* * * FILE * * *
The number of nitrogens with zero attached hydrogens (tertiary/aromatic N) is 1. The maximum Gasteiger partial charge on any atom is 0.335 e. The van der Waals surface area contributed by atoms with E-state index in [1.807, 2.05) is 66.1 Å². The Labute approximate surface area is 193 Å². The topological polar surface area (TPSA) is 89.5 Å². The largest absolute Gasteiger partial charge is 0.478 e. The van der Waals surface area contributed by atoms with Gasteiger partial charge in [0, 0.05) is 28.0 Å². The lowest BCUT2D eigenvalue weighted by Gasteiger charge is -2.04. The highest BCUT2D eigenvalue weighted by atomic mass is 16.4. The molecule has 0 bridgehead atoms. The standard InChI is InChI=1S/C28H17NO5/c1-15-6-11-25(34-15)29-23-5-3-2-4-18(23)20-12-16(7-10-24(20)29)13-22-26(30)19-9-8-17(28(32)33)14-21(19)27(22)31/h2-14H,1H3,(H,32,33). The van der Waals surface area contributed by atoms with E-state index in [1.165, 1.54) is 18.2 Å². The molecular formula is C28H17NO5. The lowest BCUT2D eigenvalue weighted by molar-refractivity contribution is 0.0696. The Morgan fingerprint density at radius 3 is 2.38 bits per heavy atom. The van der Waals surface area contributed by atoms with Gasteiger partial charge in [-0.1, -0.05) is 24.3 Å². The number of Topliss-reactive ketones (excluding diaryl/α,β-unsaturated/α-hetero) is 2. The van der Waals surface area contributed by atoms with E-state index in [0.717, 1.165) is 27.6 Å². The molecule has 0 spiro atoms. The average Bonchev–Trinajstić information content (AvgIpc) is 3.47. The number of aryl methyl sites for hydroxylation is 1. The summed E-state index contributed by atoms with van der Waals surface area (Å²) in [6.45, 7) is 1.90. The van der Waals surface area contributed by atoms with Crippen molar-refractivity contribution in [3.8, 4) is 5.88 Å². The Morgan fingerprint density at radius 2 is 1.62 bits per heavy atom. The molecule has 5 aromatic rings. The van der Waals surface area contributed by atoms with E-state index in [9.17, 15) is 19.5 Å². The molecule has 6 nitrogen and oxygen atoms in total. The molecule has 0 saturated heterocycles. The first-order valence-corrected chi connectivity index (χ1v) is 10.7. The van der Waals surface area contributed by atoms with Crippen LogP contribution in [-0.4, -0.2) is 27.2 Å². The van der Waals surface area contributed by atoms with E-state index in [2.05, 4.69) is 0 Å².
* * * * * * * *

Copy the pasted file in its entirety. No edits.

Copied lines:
The number of nitrogens with zero attached hydrogens (tertiary/aromatic N) is 1. The maximum Gasteiger partial charge on any atom is 0.335 e. The van der Waals surface area contributed by atoms with E-state index in [1.807, 2.05) is 66.1 Å². The Labute approximate surface area is 193 Å². The topological polar surface area (TPSA) is 89.5 Å². The largest absolute Gasteiger partial charge is 0.478 e. The van der Waals surface area contributed by atoms with Gasteiger partial charge in [0, 0.05) is 28.0 Å². The lowest BCUT2D eigenvalue weighted by Gasteiger charge is -2.04. The highest BCUT2D eigenvalue weighted by atomic mass is 16.4. The molecule has 0 bridgehead atoms. The standard InChI is InChI=1S/C28H17NO5/c1-15-6-11-25(34-15)29-23-5-3-2-4-18(23)20-12-16(7-10-24(20)29)13-22-26(30)19-9-8-17(28(32)33)14-21(19)27(22)31/h2-14H,1H3,(H,32,33). The van der Waals surface area contributed by atoms with E-state index in [1.165, 1.54) is 18.2 Å². The molecular formula is C28H17NO5. The lowest BCUT2D eigenvalue weighted by molar-refractivity contribution is 0.0696. The Morgan fingerprint density at radius 3 is 2.38 bits per heavy atom. The van der Waals surface area contributed by atoms with Gasteiger partial charge in [-0.1, -0.05) is 24.3 Å². The number of Topliss-reactive ketones (excluding diaryl/α,β-unsaturated/α-hetero) is 2. The van der Waals surface area contributed by atoms with E-state index in [0.717, 1.165) is 27.6 Å². The molecule has 0 spiro atoms. The average Bonchev–Trinajstić information content (AvgIpc) is 3.47. The number of aryl methyl sites for hydroxylation is 1. The summed E-state index contributed by atoms with van der Waals surface area (Å²) in [6.45, 7) is 1.90. The van der Waals surface area contributed by atoms with Crippen molar-refractivity contribution in [3.8, 4) is 5.88 Å². The Morgan fingerprint density at radius 2 is 1.62 bits per heavy atom. The molecule has 5 aromatic rings. The van der Waals surface area contributed by atoms with E-state index in [9.17, 15) is 19.5 Å². The molecule has 6 nitrogen and oxygen atoms in total. The molecule has 0 saturated heterocycles. The first-order valence-corrected chi connectivity index (χ1v) is 10.7. The van der Waals surface area contributed by atoms with Crippen LogP contribution in [-0.4, -0.2) is 27.2 Å². The van der Waals surface area contributed by atoms with E-state index in [2.05, 4.69) is 0 Å².